How To Take Wireless Photos With Your DSLR And iOS Device

How To Take Wireless Photos With Your DSLR And iOS Device

Whether you’re looking to wirelessly upload your photos to your iOS device or want to use it as a remote shutter, here’s how to make it happen.

We’re going to take a look at two ways to make this happen. The first is with an app called Shutter Snitch, which sends photos wirelessly from your camera to your iOS device, and the second is with an app called DSLR Remote, which lets you control your camera with your iOS device. Check out the video above for a quick run through of how to set things up.

Shutter Snitch

Here’s what you’ll need to get started:

  • A camera
  • The Shutter Snitch app ($10)
  • A Non-X2 version Eye-Fi card (about $US50) or a wireless adaptor for your camera (expensive!)
  • An SD to CompactFlash adaptor, if your DSLR doesn’t take SD ($US15-$US25)

Before you can start using your Eye-Fi card with iOS device you’ll need to turn off Relay Mode in the Eye-Fi manager and make sure it’s not automatically uploading photos to your computer, Flickr or anywhere. Once you do that, you can set up Shutter Snitch on your iOS device.

To start the setup, tap options and sign in to your Eye Fi account on your iPhone, iPad or iPod Touch. Shutter Snitch will hopefully recognise your card and sync up with it. If you check your Eye-Fi manager, you should see the name of your iPhone as the computer your Eye-Fi card is connected to. If not, try restarting. Now you can make a new collection in Shutter Snitch, open it and start taking pictures. You have to be in a collection in order for the photos to be transferred. If you are, they should start appearing on your iPhone in a few seconds.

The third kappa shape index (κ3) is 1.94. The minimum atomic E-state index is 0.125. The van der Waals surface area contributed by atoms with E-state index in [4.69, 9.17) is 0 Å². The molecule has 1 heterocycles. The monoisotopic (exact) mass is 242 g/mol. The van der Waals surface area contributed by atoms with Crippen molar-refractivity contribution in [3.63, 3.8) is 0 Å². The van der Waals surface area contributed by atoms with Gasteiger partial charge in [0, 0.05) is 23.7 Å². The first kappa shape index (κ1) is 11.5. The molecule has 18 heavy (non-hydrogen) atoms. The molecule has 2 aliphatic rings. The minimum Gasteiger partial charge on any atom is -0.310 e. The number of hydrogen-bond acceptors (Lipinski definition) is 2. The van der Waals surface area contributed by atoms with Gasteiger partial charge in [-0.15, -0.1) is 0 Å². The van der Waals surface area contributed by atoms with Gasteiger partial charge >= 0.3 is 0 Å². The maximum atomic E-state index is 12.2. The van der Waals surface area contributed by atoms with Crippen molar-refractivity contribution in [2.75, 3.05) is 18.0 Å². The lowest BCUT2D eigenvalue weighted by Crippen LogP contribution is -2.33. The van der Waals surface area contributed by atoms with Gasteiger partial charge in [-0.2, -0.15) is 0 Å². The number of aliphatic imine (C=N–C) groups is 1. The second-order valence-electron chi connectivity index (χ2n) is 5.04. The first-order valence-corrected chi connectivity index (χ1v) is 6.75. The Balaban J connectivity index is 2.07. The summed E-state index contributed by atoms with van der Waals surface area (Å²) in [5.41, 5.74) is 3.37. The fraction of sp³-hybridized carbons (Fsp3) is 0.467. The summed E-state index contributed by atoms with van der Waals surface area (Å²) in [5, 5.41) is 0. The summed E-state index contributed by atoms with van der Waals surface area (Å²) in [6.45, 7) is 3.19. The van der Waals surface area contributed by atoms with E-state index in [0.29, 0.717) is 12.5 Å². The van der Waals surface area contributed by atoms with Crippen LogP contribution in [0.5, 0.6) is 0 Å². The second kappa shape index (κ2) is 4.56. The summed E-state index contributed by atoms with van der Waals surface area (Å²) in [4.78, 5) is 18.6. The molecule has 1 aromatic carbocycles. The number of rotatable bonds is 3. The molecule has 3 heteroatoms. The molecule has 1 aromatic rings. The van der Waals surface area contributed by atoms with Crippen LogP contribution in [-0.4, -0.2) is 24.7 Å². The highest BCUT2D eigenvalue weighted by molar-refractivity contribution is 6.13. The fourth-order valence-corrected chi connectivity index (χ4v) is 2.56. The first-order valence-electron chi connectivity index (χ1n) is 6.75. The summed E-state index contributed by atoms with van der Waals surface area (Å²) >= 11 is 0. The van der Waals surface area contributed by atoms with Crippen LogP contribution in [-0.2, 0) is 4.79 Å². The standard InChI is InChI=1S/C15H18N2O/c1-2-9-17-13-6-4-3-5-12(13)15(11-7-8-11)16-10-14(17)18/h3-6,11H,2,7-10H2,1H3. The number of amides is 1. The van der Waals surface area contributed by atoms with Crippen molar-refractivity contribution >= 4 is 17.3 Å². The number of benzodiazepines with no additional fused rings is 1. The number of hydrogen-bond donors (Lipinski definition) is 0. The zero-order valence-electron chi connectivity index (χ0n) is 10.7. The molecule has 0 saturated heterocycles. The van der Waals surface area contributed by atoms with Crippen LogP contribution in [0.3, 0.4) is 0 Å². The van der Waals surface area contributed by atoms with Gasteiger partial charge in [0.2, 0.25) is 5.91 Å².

DSLR Remote

Here’s what you’ll need to get started:

  • A camera
  • The DSLR Remote Lite or Pro app ($2.49 or $24)
  • A USB cable that fits your camera (probably mini to regular)

DSLR Remote is $2.49 for the lite version, which has basic features, but it’ll set you back $24 for the pro version which gives you things like live view mode. Setup is pretty easy. You download software on both your computer and iOS device, then connect your DSLR to computer with a USB cable. Your iOS device should recognise your computer pretty quickly. Select your computer from the list and that’s really all you have to do. Aim the camera where you want it and then you can start capturing pictures directly to your machine by hitting the shutter on your iOS device. You can even change settings and focus. Unfortunately so far you can only take pictures. No video yet.

Shutter Snitch [iTunes App Store via Jesse Rosten]
DSLR Remote Lite / Pro [iTunes App Store]


  • I purchased the $24 ‘pro’ version of DSLR remote; & although it works as described.. It seems very buggy & often lags, drops shots & fails to fire my flashes because of the delays involved. I wouldn’t rely on this app for any professional work.

  • I was kind of hoping that this would be a computer-free solution. As a photographer, I bought the iPad to display and share work immediately after a photoshoot and the “killer feature” for the iPad would be to hook it into the camera using the connectivity kit and shoot photos directly — no PC required.

    P’raps Android will step up to the plate and say “there’s an app for that!”. Until then, sigh.

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